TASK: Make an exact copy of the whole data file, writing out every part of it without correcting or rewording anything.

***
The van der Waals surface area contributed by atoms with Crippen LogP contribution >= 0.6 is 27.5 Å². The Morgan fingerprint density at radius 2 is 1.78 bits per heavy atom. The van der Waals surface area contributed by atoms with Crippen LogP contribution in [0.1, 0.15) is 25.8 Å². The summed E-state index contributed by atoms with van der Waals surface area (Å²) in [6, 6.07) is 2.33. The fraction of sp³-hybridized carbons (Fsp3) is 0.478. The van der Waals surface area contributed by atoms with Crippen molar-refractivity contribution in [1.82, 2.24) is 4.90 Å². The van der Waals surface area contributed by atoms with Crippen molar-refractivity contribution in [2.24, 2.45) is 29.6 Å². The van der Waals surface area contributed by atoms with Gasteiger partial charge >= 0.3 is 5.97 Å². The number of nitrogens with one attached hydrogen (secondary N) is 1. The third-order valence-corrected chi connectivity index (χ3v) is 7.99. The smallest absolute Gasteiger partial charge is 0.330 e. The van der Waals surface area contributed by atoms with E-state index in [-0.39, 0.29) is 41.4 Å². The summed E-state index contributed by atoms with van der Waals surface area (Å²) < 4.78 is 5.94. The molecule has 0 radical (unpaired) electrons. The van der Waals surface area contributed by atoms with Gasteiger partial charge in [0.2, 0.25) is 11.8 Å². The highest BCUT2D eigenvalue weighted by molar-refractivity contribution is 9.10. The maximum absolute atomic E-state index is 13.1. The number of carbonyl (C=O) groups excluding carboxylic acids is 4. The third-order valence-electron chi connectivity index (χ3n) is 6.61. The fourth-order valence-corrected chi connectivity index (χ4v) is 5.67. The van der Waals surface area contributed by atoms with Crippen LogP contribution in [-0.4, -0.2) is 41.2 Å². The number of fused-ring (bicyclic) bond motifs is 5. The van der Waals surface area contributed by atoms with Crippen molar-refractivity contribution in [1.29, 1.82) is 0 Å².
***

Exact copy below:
The van der Waals surface area contributed by atoms with Crippen LogP contribution >= 0.6 is 27.5 Å². The Morgan fingerprint density at radius 2 is 1.78 bits per heavy atom. The van der Waals surface area contributed by atoms with Crippen LogP contribution in [0.1, 0.15) is 25.8 Å². The summed E-state index contributed by atoms with van der Waals surface area (Å²) in [6, 6.07) is 2.33. The fraction of sp³-hybridized carbons (Fsp3) is 0.478. The van der Waals surface area contributed by atoms with Crippen molar-refractivity contribution in [1.82, 2.24) is 4.90 Å². The van der Waals surface area contributed by atoms with Crippen molar-refractivity contribution in [2.24, 2.45) is 29.6 Å². The van der Waals surface area contributed by atoms with Gasteiger partial charge >= 0.3 is 5.97 Å². The number of nitrogens with one attached hydrogen (secondary N) is 1. The third-order valence-corrected chi connectivity index (χ3v) is 7.99. The smallest absolute Gasteiger partial charge is 0.330 e. The van der Waals surface area contributed by atoms with E-state index in [-0.39, 0.29) is 41.4 Å². The summed E-state index contributed by atoms with van der Waals surface area (Å²) < 4.78 is 5.94. The molecule has 0 radical (unpaired) electrons. The van der Waals surface area contributed by atoms with Gasteiger partial charge in [0.2, 0.25) is 11.8 Å². The highest BCUT2D eigenvalue weighted by molar-refractivity contribution is 9.10. The maximum absolute atomic E-state index is 13.1. The number of carbonyl (C=O) groups excluding carboxylic acids is 4. The third-order valence-electron chi connectivity index (χ3n) is 6.61. The fourth-order valence-corrected chi connectivity index (χ4v) is 5.67. The van der Waals surface area contributed by atoms with Crippen LogP contribution in [-0.4, -0.2) is 41.2 Å². The number of fused-ring (bicyclic) bond motifs is 5. The van der Waals surface area contributed by atoms with Crippen molar-refractivity contribution in [1.29, 1.82) is 0 Å².